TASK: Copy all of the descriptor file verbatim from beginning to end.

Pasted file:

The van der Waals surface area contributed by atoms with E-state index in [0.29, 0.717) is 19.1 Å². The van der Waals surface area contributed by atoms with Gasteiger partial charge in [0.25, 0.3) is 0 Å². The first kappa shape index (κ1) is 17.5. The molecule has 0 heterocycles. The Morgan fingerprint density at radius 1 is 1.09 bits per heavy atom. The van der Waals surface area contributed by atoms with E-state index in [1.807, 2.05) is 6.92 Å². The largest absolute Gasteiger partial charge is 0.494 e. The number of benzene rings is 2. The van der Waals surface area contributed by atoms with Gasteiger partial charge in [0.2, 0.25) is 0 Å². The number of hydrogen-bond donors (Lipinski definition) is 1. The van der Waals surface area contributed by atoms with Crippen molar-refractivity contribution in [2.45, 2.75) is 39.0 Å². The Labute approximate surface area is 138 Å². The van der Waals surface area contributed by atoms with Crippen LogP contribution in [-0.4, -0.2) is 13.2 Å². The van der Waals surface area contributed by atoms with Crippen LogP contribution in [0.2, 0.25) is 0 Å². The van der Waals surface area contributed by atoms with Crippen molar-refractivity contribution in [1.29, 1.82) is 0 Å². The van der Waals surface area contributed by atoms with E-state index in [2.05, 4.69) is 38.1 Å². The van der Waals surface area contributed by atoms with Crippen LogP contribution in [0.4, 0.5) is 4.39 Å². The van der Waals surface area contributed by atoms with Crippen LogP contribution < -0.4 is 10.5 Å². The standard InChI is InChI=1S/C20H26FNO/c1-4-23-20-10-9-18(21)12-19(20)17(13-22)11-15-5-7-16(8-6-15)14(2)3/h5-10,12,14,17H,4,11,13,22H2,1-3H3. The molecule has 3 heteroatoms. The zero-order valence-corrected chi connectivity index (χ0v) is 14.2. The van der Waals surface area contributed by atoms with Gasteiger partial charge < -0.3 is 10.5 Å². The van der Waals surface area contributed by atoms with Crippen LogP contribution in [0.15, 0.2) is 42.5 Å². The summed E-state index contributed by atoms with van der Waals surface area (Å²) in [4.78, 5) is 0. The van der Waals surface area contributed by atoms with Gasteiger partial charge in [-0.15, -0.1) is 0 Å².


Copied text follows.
The van der Waals surface area contributed by atoms with E-state index in [0.29, 0.717) is 19.1 Å². The van der Waals surface area contributed by atoms with Gasteiger partial charge in [0.25, 0.3) is 0 Å². The first kappa shape index (κ1) is 17.5. The molecule has 0 heterocycles. The Morgan fingerprint density at radius 1 is 1.09 bits per heavy atom. The van der Waals surface area contributed by atoms with E-state index in [1.807, 2.05) is 6.92 Å². The largest absolute Gasteiger partial charge is 0.494 e. The number of benzene rings is 2. The van der Waals surface area contributed by atoms with Gasteiger partial charge in [0.2, 0.25) is 0 Å². The number of hydrogen-bond donors (Lipinski definition) is 1. The van der Waals surface area contributed by atoms with Crippen molar-refractivity contribution in [2.45, 2.75) is 39.0 Å². The Labute approximate surface area is 138 Å². The van der Waals surface area contributed by atoms with Crippen LogP contribution in [-0.4, -0.2) is 13.2 Å². The van der Waals surface area contributed by atoms with Crippen LogP contribution in [0.2, 0.25) is 0 Å². The van der Waals surface area contributed by atoms with Crippen molar-refractivity contribution in [1.29, 1.82) is 0 Å². The van der Waals surface area contributed by atoms with E-state index in [2.05, 4.69) is 38.1 Å². The van der Waals surface area contributed by atoms with Crippen LogP contribution in [0.4, 0.5) is 4.39 Å². The van der Waals surface area contributed by atoms with Crippen LogP contribution < -0.4 is 10.5 Å². The standard InChI is InChI=1S/C20H26FNO/c1-4-23-20-10-9-18(21)12-19(20)17(13-22)11-15-5-7-16(8-6-15)14(2)3/h5-10,12,14,17H,4,11,13,22H2,1-3H3. The molecule has 3 heteroatoms. The zero-order valence-corrected chi connectivity index (χ0v) is 14.2. The van der Waals surface area contributed by atoms with Gasteiger partial charge < -0.3 is 10.5 Å². The van der Waals surface area contributed by atoms with Crippen LogP contribution in [0.15, 0.2) is 42.5 Å². The summed E-state index contributed by atoms with van der Waals surface area (Å²) in [4.78, 5) is 0. The van der Waals surface area contributed by atoms with Gasteiger partial charge in [-0.15, -0.1) is 0 Å².